John Manard and Mamsie Manard waded through knee-deep water to fetch clean clothes, personal papers and some beer from their home on flooded Stella Street, just a few doors down from McCarthy's boyhood home. The black water gave off odors of brine and rotting vegetation.
They had slept in their car by the roadside for the chance to be among the first to return, eager to see how their home weathered the storm.
"The house is great," John Manard said.
"The roof is intact, the windows are good," added his wife. "In the big scheme of things we were incredibly fortunate."
"There is absolutely no reason to stay here. There are no jobs. There are no homes to go to. No hotels to go to and there is absolutely nothing here," New Orleans Deputy Police Chief Warren Riley told a news conference.
"We advised people that this city has been destroyed and it's completely been destroyed," he said. "No food or any reason for them to stay. There is no power, trees are down, power lines are down."
Homeland Security Secretary Michael Chertoff later said he understood why people wanted to stay close to their homes -- but cautioned that flood-hit areas were a severe health threat.
"As a matter of public health and matter of public safety, we have to complete this process.
"We are going to have to get a ring around the area, and send in teams to assess what we need to do to get it running again," he said.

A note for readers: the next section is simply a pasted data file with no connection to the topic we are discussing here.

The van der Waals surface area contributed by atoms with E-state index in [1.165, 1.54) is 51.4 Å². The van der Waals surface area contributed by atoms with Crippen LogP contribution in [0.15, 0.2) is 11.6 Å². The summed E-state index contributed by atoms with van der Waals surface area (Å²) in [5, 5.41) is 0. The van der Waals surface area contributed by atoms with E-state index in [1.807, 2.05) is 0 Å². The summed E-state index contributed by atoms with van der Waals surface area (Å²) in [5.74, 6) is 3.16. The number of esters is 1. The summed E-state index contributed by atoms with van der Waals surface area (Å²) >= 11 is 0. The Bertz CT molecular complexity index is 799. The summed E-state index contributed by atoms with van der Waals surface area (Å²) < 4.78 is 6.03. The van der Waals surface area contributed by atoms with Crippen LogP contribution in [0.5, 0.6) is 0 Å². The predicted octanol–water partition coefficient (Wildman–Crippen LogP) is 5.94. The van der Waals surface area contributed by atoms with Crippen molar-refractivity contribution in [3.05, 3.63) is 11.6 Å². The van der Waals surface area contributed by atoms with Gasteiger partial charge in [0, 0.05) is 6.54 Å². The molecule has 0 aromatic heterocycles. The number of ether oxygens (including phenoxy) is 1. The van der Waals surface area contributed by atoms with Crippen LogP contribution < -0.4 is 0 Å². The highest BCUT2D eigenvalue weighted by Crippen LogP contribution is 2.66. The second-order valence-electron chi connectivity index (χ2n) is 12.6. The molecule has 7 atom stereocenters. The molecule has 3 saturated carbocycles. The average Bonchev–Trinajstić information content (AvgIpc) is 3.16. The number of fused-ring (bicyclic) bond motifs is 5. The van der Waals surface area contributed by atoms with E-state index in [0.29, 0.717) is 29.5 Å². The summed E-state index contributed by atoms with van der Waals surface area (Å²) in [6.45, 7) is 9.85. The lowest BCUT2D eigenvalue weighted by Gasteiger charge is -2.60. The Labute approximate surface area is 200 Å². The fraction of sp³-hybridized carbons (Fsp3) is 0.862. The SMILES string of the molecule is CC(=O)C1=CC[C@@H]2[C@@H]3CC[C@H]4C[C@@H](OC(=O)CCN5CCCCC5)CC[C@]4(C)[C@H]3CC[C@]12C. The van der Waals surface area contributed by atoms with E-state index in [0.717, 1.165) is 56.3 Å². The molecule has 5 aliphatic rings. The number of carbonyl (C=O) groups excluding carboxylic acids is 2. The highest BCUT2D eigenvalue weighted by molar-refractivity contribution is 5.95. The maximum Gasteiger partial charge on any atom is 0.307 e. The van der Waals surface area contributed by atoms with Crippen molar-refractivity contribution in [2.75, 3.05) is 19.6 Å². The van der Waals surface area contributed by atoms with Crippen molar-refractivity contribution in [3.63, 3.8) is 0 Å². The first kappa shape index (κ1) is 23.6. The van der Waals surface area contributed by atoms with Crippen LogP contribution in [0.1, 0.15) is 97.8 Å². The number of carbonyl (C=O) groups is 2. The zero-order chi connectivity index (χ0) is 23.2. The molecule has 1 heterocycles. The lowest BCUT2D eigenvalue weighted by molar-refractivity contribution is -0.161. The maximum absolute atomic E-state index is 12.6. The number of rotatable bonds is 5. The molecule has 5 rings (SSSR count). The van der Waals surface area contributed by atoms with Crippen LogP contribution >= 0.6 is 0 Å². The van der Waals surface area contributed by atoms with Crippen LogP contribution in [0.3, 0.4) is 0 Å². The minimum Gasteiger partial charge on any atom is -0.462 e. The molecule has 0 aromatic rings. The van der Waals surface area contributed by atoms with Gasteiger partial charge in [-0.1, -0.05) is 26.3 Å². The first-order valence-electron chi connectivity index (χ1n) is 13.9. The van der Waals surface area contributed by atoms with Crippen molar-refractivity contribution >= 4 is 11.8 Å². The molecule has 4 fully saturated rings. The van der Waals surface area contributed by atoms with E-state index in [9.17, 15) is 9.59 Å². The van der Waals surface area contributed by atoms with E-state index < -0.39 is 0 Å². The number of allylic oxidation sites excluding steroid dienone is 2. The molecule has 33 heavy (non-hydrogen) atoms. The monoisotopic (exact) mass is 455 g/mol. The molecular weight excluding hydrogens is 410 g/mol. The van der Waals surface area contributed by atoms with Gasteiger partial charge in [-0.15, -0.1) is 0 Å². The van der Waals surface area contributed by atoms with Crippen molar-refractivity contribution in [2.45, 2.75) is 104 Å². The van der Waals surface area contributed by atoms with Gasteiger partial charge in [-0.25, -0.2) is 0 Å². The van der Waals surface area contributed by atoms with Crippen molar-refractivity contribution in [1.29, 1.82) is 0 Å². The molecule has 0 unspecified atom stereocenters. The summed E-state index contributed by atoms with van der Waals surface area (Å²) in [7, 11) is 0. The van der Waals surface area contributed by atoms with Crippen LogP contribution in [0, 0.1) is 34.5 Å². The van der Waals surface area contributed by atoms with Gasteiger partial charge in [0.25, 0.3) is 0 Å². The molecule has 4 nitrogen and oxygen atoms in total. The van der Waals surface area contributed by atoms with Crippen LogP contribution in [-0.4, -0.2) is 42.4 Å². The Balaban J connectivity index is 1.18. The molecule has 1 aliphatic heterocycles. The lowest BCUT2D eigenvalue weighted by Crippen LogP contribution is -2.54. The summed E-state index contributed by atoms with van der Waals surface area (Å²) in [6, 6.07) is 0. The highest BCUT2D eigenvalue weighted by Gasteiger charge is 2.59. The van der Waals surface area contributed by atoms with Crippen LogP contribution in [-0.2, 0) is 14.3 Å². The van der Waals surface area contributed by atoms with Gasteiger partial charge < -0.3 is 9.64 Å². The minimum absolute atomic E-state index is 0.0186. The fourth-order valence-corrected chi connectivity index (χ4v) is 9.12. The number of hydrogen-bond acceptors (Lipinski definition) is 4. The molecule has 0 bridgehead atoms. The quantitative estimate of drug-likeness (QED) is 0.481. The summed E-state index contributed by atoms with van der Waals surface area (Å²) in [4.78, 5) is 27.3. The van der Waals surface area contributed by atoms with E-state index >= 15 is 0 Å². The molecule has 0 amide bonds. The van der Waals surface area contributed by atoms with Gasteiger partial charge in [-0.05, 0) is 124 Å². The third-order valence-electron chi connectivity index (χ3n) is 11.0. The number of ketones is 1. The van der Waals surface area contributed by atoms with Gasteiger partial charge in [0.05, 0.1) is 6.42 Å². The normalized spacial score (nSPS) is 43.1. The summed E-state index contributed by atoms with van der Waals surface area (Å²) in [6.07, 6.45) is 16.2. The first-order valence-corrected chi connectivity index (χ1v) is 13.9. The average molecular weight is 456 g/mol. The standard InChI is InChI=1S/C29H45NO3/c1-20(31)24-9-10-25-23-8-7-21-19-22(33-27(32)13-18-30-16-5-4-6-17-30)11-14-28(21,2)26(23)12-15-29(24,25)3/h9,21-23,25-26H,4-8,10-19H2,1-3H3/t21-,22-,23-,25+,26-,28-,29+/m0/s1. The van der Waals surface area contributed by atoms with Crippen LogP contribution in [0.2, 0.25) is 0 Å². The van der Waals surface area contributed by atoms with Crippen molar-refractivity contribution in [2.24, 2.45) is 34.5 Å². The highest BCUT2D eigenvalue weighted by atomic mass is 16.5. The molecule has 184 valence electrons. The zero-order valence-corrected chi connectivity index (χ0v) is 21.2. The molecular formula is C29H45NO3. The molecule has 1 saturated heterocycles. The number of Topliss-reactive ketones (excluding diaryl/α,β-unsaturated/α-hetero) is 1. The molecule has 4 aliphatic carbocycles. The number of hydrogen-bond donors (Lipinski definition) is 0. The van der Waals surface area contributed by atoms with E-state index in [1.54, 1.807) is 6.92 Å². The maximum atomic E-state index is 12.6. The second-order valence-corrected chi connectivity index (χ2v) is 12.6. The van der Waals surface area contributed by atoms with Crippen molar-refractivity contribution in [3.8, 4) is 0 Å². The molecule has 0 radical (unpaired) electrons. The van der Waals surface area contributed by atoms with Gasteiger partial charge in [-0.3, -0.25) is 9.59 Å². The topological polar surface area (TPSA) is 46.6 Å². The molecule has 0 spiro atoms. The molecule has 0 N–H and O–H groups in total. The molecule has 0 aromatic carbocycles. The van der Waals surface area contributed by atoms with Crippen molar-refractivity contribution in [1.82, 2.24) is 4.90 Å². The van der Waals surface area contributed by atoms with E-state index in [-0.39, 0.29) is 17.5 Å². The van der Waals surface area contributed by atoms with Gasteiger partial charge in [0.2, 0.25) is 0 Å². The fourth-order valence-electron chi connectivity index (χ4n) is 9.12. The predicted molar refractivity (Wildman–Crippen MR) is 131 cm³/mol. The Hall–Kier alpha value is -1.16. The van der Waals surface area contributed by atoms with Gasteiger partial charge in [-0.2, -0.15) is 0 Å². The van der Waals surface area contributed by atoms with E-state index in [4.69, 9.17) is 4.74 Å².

The warnings came as relief workers prepared a massive operation to remove the bodies of victims of Hurricane Katrina which slammed into the US Gulf Coast last Monday leaving thousands feared dead and most of New Orleans under water.
The complete evacuation of New Orleans was necessary, officials said, citing the prospect of diseases caused by rotting bodies and polluted waters as well as other risks.
Riley said he was surprised to note that there were "still thousands of people" remaining in the city.
Asked whether people were being ordered to evacuate even if they did not want to and whether police had the authority to make them go, he said: "Yes, we do."
Riley added that getting people out of New Orleans was the "biggest challenge" for his men but added that police had not reached a stage of forcing them out.
"Our law enforcement people are not involved in taking people off the street and forcing them out of the city at this point. There may come a time where we get into that mode, but we are not there right now," he said.
Police also said they were not allowing anyone to return to New Orleans although people reportedly had been allowed to come back to the relatively intact Jefferson Parish west of the flooded city.
Parish President Aaron Broussard had told residents they could check on their homes from 6:00 am to 6:00 pm on Monday, Tuesday, and Wednesday but stressed they would not be able to stay.
But Riley said, "We're not letting people back in New Orleans.
"I know that has happened in another parish. How that will hinder that parish or their adjacent parishes, I do not know. I do not believe it will affect New Orleans," he said.
Riley did not give the number of bodies that had been recovered so far, saying, "It is growing, I can tell you that."